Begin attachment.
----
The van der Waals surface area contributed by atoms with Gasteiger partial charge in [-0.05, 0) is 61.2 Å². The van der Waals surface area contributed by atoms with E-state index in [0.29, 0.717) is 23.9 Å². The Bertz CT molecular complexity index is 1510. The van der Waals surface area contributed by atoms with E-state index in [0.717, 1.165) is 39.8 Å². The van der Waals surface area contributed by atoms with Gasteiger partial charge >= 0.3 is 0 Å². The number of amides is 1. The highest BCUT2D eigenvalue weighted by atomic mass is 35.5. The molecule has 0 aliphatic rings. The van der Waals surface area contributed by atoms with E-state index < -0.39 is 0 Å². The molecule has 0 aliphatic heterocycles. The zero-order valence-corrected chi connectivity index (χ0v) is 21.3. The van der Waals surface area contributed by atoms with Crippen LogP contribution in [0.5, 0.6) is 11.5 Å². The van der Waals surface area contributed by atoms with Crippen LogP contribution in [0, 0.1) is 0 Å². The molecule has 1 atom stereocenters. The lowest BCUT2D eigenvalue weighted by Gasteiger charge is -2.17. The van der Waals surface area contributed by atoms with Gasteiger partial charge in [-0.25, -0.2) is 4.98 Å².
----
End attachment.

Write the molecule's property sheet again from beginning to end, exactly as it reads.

The van der Waals surface area contributed by atoms with Gasteiger partial charge in [-0.05, 0) is 61.2 Å². The van der Waals surface area contributed by atoms with E-state index in [0.29, 0.717) is 23.9 Å². The Bertz CT molecular complexity index is 1510. The van der Waals surface area contributed by atoms with E-state index in [0.717, 1.165) is 39.8 Å². The van der Waals surface area contributed by atoms with Gasteiger partial charge >= 0.3 is 0 Å². The number of amides is 1. The highest BCUT2D eigenvalue weighted by atomic mass is 35.5. The molecule has 0 aliphatic rings. The van der Waals surface area contributed by atoms with E-state index < -0.39 is 0 Å². The molecule has 0 aliphatic heterocycles. The zero-order valence-corrected chi connectivity index (χ0v) is 21.3. The van der Waals surface area contributed by atoms with Crippen LogP contribution in [0.5, 0.6) is 11.5 Å². The van der Waals surface area contributed by atoms with Crippen LogP contribution in [0, 0.1) is 0 Å². The molecule has 1 atom stereocenters. The lowest BCUT2D eigenvalue weighted by Gasteiger charge is -2.17. The van der Waals surface area contributed by atoms with Gasteiger partial charge in [-0.25, -0.2) is 4.98 Å².